October 10, 2013 By Joseph P. Farrell

The basic premise of alchemy is the transformation of human consciousness, and the resulting alchemical transformation of society and culture. There is a kind of magic, and alchemy, at work in all social engineering schemes, and I have also blogged about the possibility that the NSA's vast electronic spying enterprise is really about two things: (1) the ultimate insider trading mechanism, and (2) the gathering of data to use for sophisticated "gaming" scenarios, a kind of "update" to the celebrated Inslaw PROMIS software scandals of the 1980s, a predecessor to the RIOT and "World Sentient Program" some believe to be the computer "brains" behind contemporary scenario gaming.

During the 1960s, however, all of this was foreseen by that science fiction genius Isaac Asimov, in his now famous Foundation trilogy. In that series, two private "foundations" are established by a mathematician - Harry Seldon is the character's name - in a decaying galactic empire. These foundations use Seldon's mathematical modeling of human social interaction of map out prior history and future scenarios.

In short, Asimov was proposing via his fiction that mathematical models, which had served physics in the real life twentieth century so well, would eventually be applied to that discipline considered to be the quintessential "soft" discipline: historiography, the "science" of history writing and the study of the premises that historians adopt and use to write and evaluate history itself. Asimov was not, of course, writing in a vacuum, being a trained scientist himself, and already in his day physicists, trained in quantum mechanics, were taking the first steps toward applying their techniques to economics, and eventually, "econophysics" was born, and is now a discipline in its own right that one can study in some universities. But by applying it to history, Asimov was taking the bold step of saying that, eventually, there would be a kind of "historiophysics," i.e., history that uses mathematical techniques and modeling to study the past.

Well, it seems that the fictional creation of Asimov's trilogy, Harry Seldon, and his "foundations" might be coming to life:

3,000 Years of Human History, Described in One Set of Mathematical Equations

Turchin began thinking about applying math to history in general about 15 years ago. “I always enjoyed history, but I realized then that it was the last major discipline which was not mathematized,” he explains. “But mathematical approaches—modeling, statistics, etc.—are an inherent part of any real science.”

In bringing these sorts of tools into the arena of world history and developing a mathematical model, his team was inspired by a theory called cultural multilevel selection, which predicts that competition between different groups is the main driver of the evolution of large-scale, complex societies. To build that into the model, they divided all of Africa and Eurasia into gridded squares which were each categorized by a few environmental variables (the type of habitat, elevation, and whether it had agriculture in 1500 B.C.E.). They then “seeded” military technology in squares adjacent to the grasslands of central Asia, because the domestication of horses—the dominant military technology of the age—likely arose there initially.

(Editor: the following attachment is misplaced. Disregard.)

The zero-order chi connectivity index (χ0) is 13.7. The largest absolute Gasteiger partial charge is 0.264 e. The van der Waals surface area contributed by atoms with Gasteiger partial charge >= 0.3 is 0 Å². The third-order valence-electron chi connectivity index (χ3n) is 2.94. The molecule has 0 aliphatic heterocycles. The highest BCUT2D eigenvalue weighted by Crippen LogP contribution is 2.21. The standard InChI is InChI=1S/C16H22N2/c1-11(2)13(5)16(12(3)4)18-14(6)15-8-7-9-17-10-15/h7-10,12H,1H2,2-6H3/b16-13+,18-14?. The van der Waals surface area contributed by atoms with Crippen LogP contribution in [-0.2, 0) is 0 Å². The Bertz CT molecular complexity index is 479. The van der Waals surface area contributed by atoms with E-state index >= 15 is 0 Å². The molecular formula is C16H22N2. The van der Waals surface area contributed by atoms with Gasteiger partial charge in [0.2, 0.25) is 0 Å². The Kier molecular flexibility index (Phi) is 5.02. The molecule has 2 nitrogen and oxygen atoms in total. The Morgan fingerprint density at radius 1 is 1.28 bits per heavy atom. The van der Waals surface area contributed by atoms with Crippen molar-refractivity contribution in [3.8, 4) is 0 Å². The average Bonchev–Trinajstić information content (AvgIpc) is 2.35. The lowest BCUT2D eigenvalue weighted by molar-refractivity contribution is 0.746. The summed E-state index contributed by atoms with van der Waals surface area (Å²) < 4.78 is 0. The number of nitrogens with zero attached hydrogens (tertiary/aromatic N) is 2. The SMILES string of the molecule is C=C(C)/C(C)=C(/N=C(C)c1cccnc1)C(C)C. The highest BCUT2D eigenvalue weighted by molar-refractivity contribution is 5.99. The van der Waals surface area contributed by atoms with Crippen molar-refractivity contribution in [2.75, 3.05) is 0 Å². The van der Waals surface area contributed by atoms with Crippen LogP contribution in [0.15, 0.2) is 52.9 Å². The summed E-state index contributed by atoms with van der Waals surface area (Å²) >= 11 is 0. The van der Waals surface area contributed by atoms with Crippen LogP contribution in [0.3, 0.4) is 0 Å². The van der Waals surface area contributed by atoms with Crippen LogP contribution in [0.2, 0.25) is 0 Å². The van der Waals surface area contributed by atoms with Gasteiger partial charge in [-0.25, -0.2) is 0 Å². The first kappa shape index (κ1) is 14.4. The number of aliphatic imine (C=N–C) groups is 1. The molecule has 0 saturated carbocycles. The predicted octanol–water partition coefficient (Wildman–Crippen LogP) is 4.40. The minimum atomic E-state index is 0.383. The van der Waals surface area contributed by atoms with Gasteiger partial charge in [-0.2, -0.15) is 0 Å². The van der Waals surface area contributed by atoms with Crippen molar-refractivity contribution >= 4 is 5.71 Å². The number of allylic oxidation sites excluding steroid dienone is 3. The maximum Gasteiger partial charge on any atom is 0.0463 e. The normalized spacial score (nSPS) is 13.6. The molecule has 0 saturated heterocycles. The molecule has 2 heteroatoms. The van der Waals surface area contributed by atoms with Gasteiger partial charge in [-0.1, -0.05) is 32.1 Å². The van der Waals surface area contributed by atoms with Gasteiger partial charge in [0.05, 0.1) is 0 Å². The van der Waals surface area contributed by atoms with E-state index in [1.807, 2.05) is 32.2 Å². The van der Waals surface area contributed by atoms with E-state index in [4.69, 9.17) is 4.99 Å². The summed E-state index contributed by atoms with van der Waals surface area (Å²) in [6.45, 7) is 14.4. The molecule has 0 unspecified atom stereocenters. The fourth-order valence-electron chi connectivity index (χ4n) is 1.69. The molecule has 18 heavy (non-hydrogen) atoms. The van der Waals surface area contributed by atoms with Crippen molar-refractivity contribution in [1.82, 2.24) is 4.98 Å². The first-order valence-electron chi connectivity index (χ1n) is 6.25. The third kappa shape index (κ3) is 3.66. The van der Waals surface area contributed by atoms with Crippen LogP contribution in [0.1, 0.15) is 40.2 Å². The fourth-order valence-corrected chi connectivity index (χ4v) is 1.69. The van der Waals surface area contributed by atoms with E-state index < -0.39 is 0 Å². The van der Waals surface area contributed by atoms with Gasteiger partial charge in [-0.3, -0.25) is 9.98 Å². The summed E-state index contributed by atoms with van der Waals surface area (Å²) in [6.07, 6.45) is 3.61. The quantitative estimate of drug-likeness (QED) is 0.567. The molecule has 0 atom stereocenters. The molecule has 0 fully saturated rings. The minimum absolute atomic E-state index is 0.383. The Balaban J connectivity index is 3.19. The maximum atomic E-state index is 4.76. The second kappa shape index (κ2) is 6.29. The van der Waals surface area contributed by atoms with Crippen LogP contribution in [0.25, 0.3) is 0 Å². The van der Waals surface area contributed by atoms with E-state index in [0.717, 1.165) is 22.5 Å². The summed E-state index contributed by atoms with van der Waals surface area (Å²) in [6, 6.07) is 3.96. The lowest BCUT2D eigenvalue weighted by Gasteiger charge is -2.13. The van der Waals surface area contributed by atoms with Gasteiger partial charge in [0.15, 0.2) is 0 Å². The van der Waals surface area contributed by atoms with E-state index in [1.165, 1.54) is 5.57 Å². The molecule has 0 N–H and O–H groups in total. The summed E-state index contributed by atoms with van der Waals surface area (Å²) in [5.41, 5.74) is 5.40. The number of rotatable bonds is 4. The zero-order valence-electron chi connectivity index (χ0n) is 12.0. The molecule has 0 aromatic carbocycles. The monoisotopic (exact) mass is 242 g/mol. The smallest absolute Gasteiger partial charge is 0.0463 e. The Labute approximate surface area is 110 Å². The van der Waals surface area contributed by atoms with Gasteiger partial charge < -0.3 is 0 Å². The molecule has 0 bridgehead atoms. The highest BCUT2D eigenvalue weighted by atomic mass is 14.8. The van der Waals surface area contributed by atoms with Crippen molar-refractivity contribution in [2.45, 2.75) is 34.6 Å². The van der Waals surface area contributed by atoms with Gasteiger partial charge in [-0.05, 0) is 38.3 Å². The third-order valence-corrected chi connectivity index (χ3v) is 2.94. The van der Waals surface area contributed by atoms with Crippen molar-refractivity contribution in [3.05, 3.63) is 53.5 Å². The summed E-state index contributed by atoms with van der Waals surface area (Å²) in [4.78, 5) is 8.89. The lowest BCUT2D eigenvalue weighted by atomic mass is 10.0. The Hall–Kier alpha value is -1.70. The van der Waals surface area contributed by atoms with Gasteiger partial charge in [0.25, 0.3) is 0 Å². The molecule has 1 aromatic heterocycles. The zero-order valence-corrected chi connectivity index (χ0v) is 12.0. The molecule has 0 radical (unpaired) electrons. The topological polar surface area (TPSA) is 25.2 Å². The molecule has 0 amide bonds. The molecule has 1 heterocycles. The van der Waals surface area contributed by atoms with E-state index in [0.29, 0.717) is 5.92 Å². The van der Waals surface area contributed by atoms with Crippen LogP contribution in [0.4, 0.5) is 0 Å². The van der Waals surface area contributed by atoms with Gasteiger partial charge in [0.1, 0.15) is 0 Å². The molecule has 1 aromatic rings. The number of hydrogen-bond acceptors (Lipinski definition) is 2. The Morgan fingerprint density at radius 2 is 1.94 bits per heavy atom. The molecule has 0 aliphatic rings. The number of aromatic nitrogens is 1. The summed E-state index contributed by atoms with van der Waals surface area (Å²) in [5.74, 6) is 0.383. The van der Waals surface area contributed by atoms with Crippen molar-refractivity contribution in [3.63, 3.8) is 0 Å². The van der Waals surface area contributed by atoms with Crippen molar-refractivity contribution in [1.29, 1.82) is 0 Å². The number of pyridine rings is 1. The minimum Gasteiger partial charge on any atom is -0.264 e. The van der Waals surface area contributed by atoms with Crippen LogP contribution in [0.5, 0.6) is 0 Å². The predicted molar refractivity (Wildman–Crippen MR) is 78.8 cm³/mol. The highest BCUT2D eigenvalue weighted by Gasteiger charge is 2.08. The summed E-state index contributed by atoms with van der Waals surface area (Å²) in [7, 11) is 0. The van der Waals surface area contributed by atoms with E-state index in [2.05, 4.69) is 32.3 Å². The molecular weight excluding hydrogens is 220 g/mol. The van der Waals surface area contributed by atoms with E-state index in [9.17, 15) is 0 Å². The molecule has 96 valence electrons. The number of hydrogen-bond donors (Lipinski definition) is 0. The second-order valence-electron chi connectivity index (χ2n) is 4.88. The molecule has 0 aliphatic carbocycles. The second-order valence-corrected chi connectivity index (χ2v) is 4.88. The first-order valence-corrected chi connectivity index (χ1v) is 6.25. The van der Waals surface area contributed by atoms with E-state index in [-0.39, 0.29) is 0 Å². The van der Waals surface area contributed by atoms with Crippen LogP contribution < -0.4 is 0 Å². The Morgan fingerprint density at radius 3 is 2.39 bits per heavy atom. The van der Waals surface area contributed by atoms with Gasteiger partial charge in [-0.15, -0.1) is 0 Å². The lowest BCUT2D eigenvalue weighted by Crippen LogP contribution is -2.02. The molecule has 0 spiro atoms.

Over time, the model allowed for domesticated horses to spread between adjacent squares. It also simulated conflict between various entities, allowing squares to take over nearby squares, determining victory based on the area each entity controlled, and thus growing the sizes of empires. After plugging in these variables, they let the model simulate 3,000 years of human history, then compared its results to actual data, gleaned from a variety of historical atlases.

Although it’s not perfect, the accuracy of their model—predicting the development and spread of empires in nearly all the right places—surprised even the researchers. “To tell the truth, the success of this enterprise exceeded my wildest expectations,” Turchin says. “Who would have thought that a simple model could explain 65% of variance in a large historical database?”

To be sure, history, just like physics, will never be entirely reducible to mathematics - we can thank Kurt Goedel for pointing that out (and for the armchair physicist, consider Goedel's theorem as a theorem of applied physics) - but Turchin is correct: history remains the one human academic discipline that has avoided the extensive mathematization that has occurred in other disciplines, from biology to sociology. And if this article is any indicator, the success of his first steps in that direction can mean that it will only be a matter of time before courses in higher mathematical languages will be as much a staple of the history degree as it is now of physics or economics.
And to his credit, Turchin recognizes the Goedelian dilemma here, for regardless of all contervailing notions, humans, and human actions, are not reducible to a formal language, a formal mechanism, of mere numbers:
"Of course, there are limitations to viewing history through math—humans are more complicated than numbers. 'Differences in culture, environmental factors and thousands of other variables not included in the model all have effect,” Turchin says. “A simple general model should not be able to capture actual history in all its glorious complexity.'”

And that, too, is a very mathematical idea, so ably pointed out by another mathematician, in a brilliant, and brilliantly paradoxical treatise that, through the use of a formal calculus, pointed out that no formal calculus could capture all the relevant conceptions of any system. Asimov, and Goedel, had they been alive to read this article, would be smiling.
See you on the flip side.